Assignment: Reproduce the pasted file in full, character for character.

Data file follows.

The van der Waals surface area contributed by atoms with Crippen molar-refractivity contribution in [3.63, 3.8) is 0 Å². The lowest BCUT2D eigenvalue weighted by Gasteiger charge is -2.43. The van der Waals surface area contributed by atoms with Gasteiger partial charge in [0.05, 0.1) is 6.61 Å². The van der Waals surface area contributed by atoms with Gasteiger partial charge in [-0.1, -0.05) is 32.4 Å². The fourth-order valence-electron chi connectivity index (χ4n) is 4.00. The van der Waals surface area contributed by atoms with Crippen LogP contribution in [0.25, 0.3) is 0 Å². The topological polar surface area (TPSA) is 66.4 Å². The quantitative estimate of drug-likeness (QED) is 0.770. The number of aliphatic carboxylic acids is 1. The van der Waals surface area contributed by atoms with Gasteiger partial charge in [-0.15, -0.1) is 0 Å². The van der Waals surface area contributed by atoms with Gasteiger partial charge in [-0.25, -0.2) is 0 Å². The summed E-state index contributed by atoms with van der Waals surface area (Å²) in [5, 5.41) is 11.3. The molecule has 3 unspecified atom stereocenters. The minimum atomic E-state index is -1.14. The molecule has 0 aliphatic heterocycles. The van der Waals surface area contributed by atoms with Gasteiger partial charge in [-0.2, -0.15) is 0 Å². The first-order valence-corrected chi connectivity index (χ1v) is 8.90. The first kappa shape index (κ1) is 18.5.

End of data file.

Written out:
The van der Waals surface area contributed by atoms with Crippen molar-refractivity contribution in [3.63, 3.8) is 0 Å². The lowest BCUT2D eigenvalue weighted by Gasteiger charge is -2.43. The van der Waals surface area contributed by atoms with Gasteiger partial charge in [0.05, 0.1) is 6.61 Å². The van der Waals surface area contributed by atoms with Gasteiger partial charge in [-0.1, -0.05) is 32.4 Å². The fourth-order valence-electron chi connectivity index (χ4n) is 4.00. The van der Waals surface area contributed by atoms with Crippen LogP contribution in [0.25, 0.3) is 0 Å². The topological polar surface area (TPSA) is 66.4 Å². The quantitative estimate of drug-likeness (QED) is 0.770. The number of aliphatic carboxylic acids is 1. The van der Waals surface area contributed by atoms with Gasteiger partial charge in [-0.15, -0.1) is 0 Å². The van der Waals surface area contributed by atoms with Gasteiger partial charge in [-0.25, -0.2) is 0 Å². The summed E-state index contributed by atoms with van der Waals surface area (Å²) in [5, 5.41) is 11.3. The molecule has 3 unspecified atom stereocenters. The minimum atomic E-state index is -1.14. The molecule has 0 aliphatic heterocycles. The van der Waals surface area contributed by atoms with Gasteiger partial charge in [-0.2, -0.15) is 0 Å². The first-order valence-corrected chi connectivity index (χ1v) is 8.90. The first kappa shape index (κ1) is 18.5.